Meanwhile, Frank and Dolores take Frank Jr. to tour Sacred Heart University in Connecticut. Frankie is looking for an “aggressive finance program,” which sounds to me like he should consider the Patrick Bateman School of Business. They’re even escorted to an impeccably vacuumed “male room” in the dorms, which I guarantee that no living college student has ever actually entered, given the pairs of shoes arrayed hilariously neatly by the door and a distinct lack of forgotten, months-old pizza crusts anywhere in sight. Frankie loves the school, and to Dolores’s great pleasure, it’s only a 90-minute drive away from home.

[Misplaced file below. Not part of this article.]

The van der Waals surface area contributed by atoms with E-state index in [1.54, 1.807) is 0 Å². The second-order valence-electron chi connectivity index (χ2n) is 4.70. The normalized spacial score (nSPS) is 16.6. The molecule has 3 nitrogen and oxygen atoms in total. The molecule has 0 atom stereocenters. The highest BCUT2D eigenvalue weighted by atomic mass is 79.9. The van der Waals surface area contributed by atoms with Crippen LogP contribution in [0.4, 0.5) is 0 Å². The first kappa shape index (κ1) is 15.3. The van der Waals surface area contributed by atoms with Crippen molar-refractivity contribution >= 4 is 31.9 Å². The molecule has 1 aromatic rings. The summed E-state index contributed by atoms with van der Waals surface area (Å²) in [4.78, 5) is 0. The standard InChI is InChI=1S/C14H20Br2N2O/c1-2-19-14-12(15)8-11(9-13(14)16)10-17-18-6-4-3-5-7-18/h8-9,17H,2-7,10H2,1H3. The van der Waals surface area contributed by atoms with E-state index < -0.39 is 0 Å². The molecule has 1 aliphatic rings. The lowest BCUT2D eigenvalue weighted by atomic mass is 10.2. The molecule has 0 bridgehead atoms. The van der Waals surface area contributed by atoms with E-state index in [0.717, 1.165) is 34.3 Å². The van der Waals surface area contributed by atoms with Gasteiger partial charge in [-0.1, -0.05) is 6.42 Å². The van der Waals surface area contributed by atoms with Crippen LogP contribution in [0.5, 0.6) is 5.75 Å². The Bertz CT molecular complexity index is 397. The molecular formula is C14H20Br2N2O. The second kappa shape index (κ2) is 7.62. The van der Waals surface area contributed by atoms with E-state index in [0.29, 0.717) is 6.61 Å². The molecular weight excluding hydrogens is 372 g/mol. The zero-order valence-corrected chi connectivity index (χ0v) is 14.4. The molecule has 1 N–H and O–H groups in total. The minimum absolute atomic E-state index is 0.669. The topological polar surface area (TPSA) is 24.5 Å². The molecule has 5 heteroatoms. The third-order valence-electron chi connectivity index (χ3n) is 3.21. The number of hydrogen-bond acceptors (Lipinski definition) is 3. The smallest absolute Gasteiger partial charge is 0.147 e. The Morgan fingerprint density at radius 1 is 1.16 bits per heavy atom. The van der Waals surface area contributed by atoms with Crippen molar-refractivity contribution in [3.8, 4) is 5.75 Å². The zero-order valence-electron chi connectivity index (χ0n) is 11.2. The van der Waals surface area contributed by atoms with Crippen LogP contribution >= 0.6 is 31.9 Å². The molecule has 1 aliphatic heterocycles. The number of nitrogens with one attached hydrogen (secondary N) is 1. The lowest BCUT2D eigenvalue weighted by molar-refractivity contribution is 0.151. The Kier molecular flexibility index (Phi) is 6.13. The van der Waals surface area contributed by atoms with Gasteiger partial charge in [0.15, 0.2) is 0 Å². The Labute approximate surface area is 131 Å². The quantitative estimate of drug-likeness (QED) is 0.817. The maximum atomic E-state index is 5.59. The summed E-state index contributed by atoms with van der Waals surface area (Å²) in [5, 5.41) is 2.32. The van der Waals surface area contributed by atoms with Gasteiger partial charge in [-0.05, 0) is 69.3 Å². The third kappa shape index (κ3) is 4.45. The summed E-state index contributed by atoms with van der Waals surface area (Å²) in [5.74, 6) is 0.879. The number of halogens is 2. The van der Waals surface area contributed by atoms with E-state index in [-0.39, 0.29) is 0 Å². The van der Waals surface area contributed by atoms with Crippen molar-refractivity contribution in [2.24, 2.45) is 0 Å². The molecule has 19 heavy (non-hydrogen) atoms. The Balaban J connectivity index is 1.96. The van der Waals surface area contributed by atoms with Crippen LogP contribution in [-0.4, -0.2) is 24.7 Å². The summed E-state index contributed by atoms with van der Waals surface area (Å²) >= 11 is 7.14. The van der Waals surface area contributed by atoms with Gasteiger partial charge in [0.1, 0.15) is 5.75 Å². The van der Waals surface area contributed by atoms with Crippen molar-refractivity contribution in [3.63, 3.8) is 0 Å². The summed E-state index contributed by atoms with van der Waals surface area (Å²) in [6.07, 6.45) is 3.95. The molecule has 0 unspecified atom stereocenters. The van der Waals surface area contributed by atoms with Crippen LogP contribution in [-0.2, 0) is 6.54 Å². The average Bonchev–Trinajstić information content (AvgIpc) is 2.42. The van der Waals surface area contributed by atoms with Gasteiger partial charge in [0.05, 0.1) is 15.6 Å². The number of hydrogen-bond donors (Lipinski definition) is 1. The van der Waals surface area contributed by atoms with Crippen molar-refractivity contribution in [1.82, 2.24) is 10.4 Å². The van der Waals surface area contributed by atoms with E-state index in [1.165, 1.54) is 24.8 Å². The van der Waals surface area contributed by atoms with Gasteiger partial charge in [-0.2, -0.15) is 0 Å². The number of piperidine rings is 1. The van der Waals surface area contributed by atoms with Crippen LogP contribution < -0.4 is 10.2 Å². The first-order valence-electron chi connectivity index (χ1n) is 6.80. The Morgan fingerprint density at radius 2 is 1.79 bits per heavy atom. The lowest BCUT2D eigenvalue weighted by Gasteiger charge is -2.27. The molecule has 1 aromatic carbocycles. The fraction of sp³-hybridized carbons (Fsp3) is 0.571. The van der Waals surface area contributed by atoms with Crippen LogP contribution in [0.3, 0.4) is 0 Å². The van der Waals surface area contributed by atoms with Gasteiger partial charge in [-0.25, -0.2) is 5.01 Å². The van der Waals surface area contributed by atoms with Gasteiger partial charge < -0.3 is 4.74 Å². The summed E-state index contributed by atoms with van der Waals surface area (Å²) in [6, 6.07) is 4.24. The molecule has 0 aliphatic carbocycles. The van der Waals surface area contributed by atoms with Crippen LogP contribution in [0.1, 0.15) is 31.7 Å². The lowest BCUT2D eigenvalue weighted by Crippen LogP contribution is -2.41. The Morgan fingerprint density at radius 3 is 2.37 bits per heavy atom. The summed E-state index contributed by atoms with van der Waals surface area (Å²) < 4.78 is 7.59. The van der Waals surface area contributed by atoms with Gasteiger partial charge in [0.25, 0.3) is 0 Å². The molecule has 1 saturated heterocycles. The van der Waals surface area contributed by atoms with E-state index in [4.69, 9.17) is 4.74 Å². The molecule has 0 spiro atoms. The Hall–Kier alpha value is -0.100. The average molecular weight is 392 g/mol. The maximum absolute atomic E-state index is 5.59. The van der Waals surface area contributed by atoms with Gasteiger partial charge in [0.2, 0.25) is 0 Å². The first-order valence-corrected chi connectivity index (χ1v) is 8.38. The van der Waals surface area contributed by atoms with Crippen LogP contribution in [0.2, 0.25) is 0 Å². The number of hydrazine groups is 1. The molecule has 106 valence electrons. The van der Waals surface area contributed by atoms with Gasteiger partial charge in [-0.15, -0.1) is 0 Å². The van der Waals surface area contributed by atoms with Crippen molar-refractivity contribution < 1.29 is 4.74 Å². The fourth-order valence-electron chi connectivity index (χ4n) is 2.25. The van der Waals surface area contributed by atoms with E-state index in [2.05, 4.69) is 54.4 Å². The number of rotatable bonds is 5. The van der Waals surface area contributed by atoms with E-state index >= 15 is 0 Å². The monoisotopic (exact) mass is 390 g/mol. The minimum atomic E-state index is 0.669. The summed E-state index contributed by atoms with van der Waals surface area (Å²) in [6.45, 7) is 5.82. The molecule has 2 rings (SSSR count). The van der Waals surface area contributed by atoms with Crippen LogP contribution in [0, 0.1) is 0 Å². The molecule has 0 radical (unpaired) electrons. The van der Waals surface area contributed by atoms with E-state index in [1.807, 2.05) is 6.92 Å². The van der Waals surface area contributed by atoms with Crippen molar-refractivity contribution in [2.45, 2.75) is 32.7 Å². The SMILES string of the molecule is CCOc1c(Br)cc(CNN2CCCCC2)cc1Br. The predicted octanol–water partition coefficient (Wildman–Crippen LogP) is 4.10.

Dolores is fretting over her soon-to-be-empty nest, but at least she has her ex-husband to share it with. Where does platonic co-parenting stop and romantic cohabitation begin? Dolores continues to date Dr. David, but he’s never not on call, a source of tension between them. “Do you think David appreciates you?” Frank — who, by the way, is still on a break from his girlfriend — asks her. “Because I made the mistake of not appreciating you and I regret it.” No one deserves to live this particular best-of-both-worlds Nancy Meyers fantasy more than my girl Dolores. Speaking of exes, Margaret’s first husband, Jan, comes to see her, with bagels. (I like him already.) She invited him over so they could talk about his kids, the ones she raised as a young stepmom, but who have kept her at a chilly distance ever since she left their father. Margaret wants to know if he thinks they’ll ever speak to her again. He isn’t so sure, but she’s resolved never to give up.